Living Cities spent its formative years channeling money from big firms and foundations to community development projects. Now, to drill deeper on equity, it aims to be a “leading racial economic justice organization.” How is that going?
A new law to incentivize investments in poor communities is drawing fire as a giveaway to the rich. But despite its flaws, the act has the potential to do real good. Here’s a roadmap for what philanthropy can do to ensure that happens.
Amid a growing critique of how U.S. capitalism has concentrated wealth in ever-fewer hands, the Kendeda Fund is looking to move the idea of employee ownership from the margins to the mainstream and democratize the economy.
Even though electricians, plumbers, and HVAC technicians earn good incomes, many young people steer away from these career paths, and few funders focus on this promising area. The billionaire Eric Smidt is an exception.
The 2017 tax law included the most important new program to spur urban revitalization in decades. But it’s lacking in transparency and accountability. Kresge has been working to fix that and ensure the law achieves real impact.
The Investing in Opportunity Act has the potential to be a game changer for distressed communities. But that promise can only be realized if the act works as intended—a big “if.” Rockefeller is on the case, along with other funders.
Stand Together, an anti-poverty organization backed by the conservative Koch network, plans to release $10 to $15 million in grants this month. What’s driving this giving by leading donors on the right and where have grants gone so far?
With a mission of backing young entrepreneurs far away from Silicon Valley and the Northeast Corridor, VFA has drawn growing support from major companies like Uber and UBS, as well as individual donors who play a hands-on role in its work.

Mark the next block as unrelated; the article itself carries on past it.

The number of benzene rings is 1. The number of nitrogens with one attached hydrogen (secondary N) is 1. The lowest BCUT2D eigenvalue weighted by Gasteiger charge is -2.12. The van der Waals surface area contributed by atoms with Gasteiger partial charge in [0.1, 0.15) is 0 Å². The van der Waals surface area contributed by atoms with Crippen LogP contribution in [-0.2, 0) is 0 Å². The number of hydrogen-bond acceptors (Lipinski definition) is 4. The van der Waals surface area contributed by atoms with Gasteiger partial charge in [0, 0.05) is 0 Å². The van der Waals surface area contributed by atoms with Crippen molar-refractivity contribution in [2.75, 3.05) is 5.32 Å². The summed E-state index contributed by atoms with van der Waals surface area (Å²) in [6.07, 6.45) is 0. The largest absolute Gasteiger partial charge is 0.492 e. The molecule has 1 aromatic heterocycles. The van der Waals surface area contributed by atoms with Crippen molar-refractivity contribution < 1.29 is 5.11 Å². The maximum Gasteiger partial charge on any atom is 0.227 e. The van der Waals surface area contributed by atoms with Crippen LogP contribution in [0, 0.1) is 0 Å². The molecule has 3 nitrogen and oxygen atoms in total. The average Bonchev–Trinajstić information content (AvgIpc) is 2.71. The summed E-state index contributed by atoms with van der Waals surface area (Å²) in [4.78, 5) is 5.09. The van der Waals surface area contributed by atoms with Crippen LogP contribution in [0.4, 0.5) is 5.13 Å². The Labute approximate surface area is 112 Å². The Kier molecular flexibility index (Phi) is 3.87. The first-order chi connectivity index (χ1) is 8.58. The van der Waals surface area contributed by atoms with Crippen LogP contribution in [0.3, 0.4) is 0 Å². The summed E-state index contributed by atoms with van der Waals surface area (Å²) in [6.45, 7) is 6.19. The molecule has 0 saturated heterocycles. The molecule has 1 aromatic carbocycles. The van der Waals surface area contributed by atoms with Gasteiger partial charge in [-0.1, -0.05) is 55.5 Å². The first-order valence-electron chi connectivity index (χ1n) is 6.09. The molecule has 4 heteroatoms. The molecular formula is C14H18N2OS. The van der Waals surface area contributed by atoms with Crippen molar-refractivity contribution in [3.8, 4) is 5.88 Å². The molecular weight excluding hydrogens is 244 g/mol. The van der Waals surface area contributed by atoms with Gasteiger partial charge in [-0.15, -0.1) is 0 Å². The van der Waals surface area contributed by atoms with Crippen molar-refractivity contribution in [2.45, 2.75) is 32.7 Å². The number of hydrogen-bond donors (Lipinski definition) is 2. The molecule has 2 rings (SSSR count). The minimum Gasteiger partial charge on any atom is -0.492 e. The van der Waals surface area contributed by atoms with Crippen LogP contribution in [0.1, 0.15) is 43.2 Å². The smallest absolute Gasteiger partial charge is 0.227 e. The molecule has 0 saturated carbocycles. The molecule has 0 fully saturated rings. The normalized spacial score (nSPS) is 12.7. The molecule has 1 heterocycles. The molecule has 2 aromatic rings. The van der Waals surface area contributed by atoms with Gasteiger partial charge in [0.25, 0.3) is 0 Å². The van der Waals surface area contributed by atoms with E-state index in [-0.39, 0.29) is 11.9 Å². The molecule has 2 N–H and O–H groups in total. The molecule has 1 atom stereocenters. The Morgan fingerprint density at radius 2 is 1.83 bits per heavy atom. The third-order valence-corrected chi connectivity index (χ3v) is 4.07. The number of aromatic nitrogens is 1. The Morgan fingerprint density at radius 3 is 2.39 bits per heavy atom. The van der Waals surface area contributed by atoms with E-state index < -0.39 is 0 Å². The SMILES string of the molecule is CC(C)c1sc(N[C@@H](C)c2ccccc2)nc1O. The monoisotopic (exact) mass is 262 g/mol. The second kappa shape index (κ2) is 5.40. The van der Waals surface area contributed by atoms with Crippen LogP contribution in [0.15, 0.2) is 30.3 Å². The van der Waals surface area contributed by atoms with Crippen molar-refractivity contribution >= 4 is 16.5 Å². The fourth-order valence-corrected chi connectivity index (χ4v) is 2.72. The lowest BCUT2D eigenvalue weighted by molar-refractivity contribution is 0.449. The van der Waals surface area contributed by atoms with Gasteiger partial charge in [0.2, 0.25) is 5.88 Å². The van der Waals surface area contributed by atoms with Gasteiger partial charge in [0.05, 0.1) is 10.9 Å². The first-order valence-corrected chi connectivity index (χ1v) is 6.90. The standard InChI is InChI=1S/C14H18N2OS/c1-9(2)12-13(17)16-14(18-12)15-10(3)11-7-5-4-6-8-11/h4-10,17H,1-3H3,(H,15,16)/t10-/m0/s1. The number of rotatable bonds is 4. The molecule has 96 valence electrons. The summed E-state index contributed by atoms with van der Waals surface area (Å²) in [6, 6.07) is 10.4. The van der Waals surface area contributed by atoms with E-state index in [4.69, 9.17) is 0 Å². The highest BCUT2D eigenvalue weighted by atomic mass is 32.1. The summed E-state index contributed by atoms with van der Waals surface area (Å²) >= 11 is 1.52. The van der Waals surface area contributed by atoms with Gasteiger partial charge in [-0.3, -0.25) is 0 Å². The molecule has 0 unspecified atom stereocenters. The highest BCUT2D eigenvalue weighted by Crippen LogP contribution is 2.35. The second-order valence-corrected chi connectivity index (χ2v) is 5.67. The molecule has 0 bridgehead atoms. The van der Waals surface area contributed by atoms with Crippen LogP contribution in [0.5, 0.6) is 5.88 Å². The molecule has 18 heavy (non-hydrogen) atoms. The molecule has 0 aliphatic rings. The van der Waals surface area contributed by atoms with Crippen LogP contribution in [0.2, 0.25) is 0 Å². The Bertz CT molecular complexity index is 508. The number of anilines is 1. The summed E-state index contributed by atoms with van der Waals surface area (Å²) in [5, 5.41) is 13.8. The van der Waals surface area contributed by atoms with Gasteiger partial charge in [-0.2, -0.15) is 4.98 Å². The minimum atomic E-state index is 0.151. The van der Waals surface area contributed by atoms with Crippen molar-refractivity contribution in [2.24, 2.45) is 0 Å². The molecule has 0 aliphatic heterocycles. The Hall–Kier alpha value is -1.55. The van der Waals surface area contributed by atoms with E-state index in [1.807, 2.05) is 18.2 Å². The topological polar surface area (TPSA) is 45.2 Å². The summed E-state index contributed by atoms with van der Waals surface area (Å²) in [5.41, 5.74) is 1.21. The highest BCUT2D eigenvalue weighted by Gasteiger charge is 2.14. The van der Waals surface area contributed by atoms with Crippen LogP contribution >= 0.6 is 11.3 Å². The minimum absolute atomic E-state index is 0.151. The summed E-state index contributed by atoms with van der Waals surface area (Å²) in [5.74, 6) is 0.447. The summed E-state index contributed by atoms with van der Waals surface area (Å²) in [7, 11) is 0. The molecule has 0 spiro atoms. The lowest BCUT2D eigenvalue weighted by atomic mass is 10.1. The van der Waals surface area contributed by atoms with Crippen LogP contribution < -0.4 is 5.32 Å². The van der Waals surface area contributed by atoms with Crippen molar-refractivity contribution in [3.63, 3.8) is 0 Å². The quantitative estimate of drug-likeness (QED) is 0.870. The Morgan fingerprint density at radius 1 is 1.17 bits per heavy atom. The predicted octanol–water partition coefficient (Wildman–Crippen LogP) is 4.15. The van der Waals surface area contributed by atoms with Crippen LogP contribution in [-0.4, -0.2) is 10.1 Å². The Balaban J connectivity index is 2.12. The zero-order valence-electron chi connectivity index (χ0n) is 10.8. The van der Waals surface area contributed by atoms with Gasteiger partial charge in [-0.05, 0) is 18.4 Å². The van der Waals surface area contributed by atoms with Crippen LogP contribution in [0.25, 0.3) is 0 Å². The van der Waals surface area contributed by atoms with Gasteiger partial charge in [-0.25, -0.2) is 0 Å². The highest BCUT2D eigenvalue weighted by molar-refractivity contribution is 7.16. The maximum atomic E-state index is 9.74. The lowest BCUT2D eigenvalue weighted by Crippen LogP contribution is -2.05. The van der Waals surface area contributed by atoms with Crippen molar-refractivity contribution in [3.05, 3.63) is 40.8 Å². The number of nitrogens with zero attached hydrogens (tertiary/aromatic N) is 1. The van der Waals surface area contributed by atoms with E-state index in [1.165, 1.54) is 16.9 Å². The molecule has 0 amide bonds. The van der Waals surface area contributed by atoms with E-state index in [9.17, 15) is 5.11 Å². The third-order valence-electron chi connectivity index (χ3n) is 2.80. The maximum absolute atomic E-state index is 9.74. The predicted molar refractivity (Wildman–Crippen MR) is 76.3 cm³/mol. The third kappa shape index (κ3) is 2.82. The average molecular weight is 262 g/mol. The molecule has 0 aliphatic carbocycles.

T. Rowe Price, the global asset management firm, has been based in Baltimore since 1937. Lately, its philanthropic arm has been ramping up its giving and taking new, bolder approaches to tackling the city’s many problems.
Supporting veterans has become a hot topic in the corporate foundation world. What’s driving this heightened attention? Where are grants going? And what approaches to lifting up former service personnel are showing results?
A new fund quarterbacked by a community foundation is aiming to close opportunity gaps from “cradle to career.” The initiative has a strong focus on building the capacity of local funders to have greater impact in a state with deep inequities.
Data is at the center of a project to design city-level economic mobility programs backed by Bloomberg, Gates, and Ballmer. But with ten cities selected and ready to develop their ideas, is this technocratic model likely to achieve lasting impact?
Despite the devastation caused by the 2008 crash, financial sector reform isn’t a priority for most funders. Michael Masters has bucked that trend, bankrolling one of the few policy shops in D.C. able to go toe-to-toe with industry lobbyists.
As the founder of DC Central Kitchen, Robert Egger was an old hand at scaling social ventures when he arrived in Los Angeles to create L.A. Kitchen, an ambitious effort to fight hunger and poverty with a proven model. Here’s how things fell apart.
Like a lot of tech companies these days, PayPal is keen to help diverse young workers build STEM skills, get through college and connect to economic opportunity. So how is the company’s philanthropy playing out? We get an inside look.